According to Alli Smith, the lead researcher for the Audubon of the Western Everglades (AWE) the biggest threat to the burrowing owls in Marco is habitat loss. Alli manages the research program for the burrowing owls in Marco Island and presented the second segment of the Island Speaker Series for AWE at Mackle Park to a full audience. With owls currently looking for homes everywhere, the topic was timely.
“If you are an owl, you just need shelter, a mate and food.”
According to Alli, “Owls depend on open spaces to nest and vacant lots are disappearing from the island as more and more homes are built. They need a little help from humans in the form of starter burrows. In the future, the front yard starter burrows will be the only space available for the owls if we want to keep them in Marco. It is a way of sharing our space with them and get to enjoy your own owls. As of today, Owl Watch Marco has dug 51 starter burrows and about 25% of them are occupied.
A starter burrow is basically a hole in the ground in your front yard with a wooden perch. Owls can’t dig through the thick turf grass so we dig a burrow for them. Many homeowners with vacant lots have also given Owl Watch permission to install starter burrows.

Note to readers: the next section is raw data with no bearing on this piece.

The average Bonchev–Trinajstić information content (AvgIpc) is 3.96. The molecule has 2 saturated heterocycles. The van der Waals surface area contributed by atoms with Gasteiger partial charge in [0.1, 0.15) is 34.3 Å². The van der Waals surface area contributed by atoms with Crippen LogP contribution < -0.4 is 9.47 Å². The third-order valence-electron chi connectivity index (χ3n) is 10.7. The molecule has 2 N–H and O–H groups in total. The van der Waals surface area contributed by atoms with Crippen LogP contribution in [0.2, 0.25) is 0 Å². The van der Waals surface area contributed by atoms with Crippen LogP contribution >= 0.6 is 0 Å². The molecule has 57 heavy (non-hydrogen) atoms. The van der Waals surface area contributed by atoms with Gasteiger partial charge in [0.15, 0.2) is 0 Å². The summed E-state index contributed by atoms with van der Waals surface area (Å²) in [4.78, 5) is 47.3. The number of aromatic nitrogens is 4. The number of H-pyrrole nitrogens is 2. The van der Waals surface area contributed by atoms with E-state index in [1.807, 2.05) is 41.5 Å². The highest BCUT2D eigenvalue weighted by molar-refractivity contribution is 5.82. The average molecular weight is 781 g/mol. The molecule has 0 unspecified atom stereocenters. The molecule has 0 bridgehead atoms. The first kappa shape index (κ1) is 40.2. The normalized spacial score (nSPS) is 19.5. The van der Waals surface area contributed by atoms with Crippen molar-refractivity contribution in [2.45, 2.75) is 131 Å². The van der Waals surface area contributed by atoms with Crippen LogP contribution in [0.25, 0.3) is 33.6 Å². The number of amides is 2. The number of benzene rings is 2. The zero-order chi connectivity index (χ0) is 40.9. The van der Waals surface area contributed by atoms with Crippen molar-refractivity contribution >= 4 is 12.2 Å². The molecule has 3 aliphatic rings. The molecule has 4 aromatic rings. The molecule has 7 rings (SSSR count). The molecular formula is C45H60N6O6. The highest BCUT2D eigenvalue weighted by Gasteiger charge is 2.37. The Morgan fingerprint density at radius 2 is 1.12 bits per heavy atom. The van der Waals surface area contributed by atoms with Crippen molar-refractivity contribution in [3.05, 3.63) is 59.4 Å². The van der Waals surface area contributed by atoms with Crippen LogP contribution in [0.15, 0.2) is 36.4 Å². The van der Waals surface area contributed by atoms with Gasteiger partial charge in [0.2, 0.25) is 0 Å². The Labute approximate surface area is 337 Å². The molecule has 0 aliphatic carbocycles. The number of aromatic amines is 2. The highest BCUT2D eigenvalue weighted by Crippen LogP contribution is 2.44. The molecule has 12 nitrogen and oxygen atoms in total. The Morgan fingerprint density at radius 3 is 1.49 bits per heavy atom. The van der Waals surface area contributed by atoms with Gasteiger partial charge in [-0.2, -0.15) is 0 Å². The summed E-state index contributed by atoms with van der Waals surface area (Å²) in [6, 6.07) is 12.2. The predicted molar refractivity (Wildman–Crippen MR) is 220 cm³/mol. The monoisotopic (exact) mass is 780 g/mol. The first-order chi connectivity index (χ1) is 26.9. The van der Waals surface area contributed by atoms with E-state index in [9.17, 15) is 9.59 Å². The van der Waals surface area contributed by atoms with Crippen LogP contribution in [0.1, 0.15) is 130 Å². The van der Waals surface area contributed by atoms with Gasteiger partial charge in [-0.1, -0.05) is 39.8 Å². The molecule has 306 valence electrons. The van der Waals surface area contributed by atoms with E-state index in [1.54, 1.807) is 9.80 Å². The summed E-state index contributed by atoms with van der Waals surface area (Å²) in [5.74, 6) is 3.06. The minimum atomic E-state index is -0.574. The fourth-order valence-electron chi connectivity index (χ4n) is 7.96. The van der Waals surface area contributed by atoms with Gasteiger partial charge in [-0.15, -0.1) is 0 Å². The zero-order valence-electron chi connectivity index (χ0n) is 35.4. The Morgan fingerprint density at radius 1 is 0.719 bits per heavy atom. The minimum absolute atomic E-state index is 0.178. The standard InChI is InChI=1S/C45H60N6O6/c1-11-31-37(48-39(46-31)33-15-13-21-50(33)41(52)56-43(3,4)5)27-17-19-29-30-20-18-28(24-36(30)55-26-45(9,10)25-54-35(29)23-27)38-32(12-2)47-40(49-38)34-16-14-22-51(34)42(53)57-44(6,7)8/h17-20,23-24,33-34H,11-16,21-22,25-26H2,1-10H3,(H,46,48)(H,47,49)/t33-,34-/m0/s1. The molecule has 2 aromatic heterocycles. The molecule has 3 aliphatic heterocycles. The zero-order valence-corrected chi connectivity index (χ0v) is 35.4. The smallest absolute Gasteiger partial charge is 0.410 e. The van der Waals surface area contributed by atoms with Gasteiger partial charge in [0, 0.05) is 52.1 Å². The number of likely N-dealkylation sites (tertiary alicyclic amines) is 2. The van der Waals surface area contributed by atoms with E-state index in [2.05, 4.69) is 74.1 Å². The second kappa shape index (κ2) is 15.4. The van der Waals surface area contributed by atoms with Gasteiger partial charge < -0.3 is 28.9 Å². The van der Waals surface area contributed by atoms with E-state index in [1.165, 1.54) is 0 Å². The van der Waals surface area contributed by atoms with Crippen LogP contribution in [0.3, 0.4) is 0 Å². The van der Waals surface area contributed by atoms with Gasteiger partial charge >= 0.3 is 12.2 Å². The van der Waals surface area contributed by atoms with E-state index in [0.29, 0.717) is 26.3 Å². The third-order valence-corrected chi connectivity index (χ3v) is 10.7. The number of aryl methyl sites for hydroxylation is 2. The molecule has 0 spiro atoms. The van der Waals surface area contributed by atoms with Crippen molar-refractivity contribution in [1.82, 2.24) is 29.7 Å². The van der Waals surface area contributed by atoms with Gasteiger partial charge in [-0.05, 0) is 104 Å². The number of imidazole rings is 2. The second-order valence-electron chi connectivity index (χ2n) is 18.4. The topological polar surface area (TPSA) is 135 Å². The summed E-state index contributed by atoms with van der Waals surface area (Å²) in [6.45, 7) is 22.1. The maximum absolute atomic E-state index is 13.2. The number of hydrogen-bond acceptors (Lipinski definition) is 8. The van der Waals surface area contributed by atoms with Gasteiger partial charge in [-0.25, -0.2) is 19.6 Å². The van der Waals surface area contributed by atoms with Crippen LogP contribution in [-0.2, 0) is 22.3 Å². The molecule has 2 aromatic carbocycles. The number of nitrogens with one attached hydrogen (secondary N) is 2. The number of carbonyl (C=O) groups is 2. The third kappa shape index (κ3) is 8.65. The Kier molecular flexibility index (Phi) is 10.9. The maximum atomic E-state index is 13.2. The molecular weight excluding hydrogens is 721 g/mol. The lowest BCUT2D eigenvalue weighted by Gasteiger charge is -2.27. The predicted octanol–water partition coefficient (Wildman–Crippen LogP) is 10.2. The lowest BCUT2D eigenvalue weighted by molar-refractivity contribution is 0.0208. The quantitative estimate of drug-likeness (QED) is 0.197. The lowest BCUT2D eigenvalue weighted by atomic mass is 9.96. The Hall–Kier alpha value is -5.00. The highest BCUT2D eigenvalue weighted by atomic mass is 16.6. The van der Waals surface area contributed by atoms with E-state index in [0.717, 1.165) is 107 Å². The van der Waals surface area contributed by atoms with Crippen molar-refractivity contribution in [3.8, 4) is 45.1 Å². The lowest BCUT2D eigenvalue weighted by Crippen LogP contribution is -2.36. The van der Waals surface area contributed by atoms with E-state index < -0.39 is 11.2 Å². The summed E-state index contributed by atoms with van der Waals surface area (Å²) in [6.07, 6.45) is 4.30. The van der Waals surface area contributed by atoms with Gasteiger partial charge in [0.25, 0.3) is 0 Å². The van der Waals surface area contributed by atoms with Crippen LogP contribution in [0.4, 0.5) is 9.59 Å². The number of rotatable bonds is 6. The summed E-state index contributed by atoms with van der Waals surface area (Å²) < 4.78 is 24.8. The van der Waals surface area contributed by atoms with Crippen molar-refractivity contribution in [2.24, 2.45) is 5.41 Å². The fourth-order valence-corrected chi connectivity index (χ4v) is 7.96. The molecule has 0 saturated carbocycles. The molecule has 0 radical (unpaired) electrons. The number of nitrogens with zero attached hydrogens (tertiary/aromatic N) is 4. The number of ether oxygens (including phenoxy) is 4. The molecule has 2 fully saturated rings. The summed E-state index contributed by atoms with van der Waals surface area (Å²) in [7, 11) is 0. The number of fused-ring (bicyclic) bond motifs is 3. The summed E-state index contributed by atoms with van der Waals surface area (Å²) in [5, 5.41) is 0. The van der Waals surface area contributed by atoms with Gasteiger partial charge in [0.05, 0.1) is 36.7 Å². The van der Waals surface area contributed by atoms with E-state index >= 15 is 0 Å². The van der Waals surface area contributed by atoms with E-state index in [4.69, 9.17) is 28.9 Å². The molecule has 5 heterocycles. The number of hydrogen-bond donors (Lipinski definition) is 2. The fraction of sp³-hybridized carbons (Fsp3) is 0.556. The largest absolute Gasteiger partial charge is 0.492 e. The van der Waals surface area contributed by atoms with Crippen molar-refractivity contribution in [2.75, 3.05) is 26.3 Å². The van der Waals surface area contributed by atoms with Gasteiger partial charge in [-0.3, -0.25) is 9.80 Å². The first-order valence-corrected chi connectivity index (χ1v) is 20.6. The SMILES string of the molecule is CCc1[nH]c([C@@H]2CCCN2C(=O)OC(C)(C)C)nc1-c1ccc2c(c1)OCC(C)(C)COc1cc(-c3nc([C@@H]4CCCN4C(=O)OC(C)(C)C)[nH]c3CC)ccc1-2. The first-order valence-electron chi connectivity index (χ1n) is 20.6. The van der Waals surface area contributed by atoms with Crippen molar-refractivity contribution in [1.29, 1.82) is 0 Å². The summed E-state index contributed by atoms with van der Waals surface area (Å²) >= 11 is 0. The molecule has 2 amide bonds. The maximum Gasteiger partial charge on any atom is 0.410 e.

In Marco a typical burrow is about seven feet long and can be three feet deep. Burrowing owls protect their burrows fiercely and the territory around it. One male owl could dig multiple burrows but will only nest in one and use the others for shelter. Their territory doesn’t overlap into other owl’s territory and they will defend it from other owls. If you see a burrow that looks abandoned, it is probably within another male owl’s territory and he won’t let anybody move into it.
Once a burrow is established, attracting a mate is high a priority. Male owls decorate their burrows with sticks, coconut husks, pieces of insulation, cigarette butts and shiny manmade objects. But every single male owl collects dried poop to impress the females. They hoot all night long for weeks to advertise themselves. Females tend to prefer an older and more experienced male for a mate.
For information on a Starter Burrow, please send an email to firstname.lastname@example.org or call 239-643-7822.
Save the Date:
February 8, 2019 is the third Island Speaker Series on “What Marco’s wildlife have in common with Wildlife on Florida’s ranchlands,” by Dr. Raoul Boughton, Professor at UF-IFAS.
How Can You Help Our Owls?